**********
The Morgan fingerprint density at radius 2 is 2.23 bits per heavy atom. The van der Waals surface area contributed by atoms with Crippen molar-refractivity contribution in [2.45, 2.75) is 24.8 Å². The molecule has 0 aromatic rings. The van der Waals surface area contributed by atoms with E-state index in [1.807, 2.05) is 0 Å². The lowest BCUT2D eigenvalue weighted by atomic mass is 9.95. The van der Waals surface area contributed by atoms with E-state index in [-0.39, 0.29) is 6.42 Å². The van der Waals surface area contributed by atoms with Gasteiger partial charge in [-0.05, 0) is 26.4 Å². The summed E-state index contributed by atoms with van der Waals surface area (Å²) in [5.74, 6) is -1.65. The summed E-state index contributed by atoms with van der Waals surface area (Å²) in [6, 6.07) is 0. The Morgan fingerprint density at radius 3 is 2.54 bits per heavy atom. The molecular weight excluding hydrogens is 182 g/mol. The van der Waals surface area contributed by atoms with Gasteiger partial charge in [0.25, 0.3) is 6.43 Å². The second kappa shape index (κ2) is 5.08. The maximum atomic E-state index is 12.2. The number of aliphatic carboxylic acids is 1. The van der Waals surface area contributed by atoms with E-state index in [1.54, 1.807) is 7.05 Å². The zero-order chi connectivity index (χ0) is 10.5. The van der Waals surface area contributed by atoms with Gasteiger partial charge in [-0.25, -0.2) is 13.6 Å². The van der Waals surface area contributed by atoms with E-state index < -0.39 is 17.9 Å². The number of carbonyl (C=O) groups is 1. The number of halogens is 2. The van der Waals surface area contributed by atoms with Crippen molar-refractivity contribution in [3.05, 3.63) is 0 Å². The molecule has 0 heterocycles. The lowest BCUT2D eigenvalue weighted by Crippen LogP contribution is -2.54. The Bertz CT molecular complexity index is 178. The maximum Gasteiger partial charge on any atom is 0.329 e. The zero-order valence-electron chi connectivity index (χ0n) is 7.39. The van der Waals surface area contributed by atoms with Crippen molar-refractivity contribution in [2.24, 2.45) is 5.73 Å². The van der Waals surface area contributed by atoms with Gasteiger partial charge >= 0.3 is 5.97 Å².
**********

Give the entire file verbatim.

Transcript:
The Morgan fingerprint density at radius 2 is 2.23 bits per heavy atom. The van der Waals surface area contributed by atoms with Crippen molar-refractivity contribution in [2.45, 2.75) is 24.8 Å². The molecule has 0 aromatic rings. The van der Waals surface area contributed by atoms with E-state index in [1.807, 2.05) is 0 Å². The lowest BCUT2D eigenvalue weighted by atomic mass is 9.95. The van der Waals surface area contributed by atoms with E-state index in [-0.39, 0.29) is 6.42 Å². The van der Waals surface area contributed by atoms with Gasteiger partial charge in [-0.05, 0) is 26.4 Å². The summed E-state index contributed by atoms with van der Waals surface area (Å²) in [5.74, 6) is -1.65. The summed E-state index contributed by atoms with van der Waals surface area (Å²) in [6, 6.07) is 0. The Morgan fingerprint density at radius 3 is 2.54 bits per heavy atom. The molecular weight excluding hydrogens is 182 g/mol. The van der Waals surface area contributed by atoms with Gasteiger partial charge in [0.25, 0.3) is 6.43 Å². The second kappa shape index (κ2) is 5.08. The maximum atomic E-state index is 12.2. The number of aliphatic carboxylic acids is 1. The van der Waals surface area contributed by atoms with E-state index in [1.54, 1.807) is 7.05 Å². The zero-order chi connectivity index (χ0) is 10.5. The van der Waals surface area contributed by atoms with Gasteiger partial charge in [-0.25, -0.2) is 13.6 Å². The van der Waals surface area contributed by atoms with E-state index < -0.39 is 17.9 Å². The number of carbonyl (C=O) groups is 1. The number of halogens is 2. The van der Waals surface area contributed by atoms with Crippen molar-refractivity contribution in [3.05, 3.63) is 0 Å². The molecule has 0 heterocycles. The lowest BCUT2D eigenvalue weighted by Crippen LogP contribution is -2.54. The Bertz CT molecular complexity index is 178. The maximum Gasteiger partial charge on any atom is 0.329 e. The zero-order valence-electron chi connectivity index (χ0n) is 7.39. The van der Waals surface area contributed by atoms with Crippen molar-refractivity contribution in [2.24, 2.45) is 5.73 Å². The van der Waals surface area contributed by atoms with Gasteiger partial charge >= 0.3 is 5.97 Å².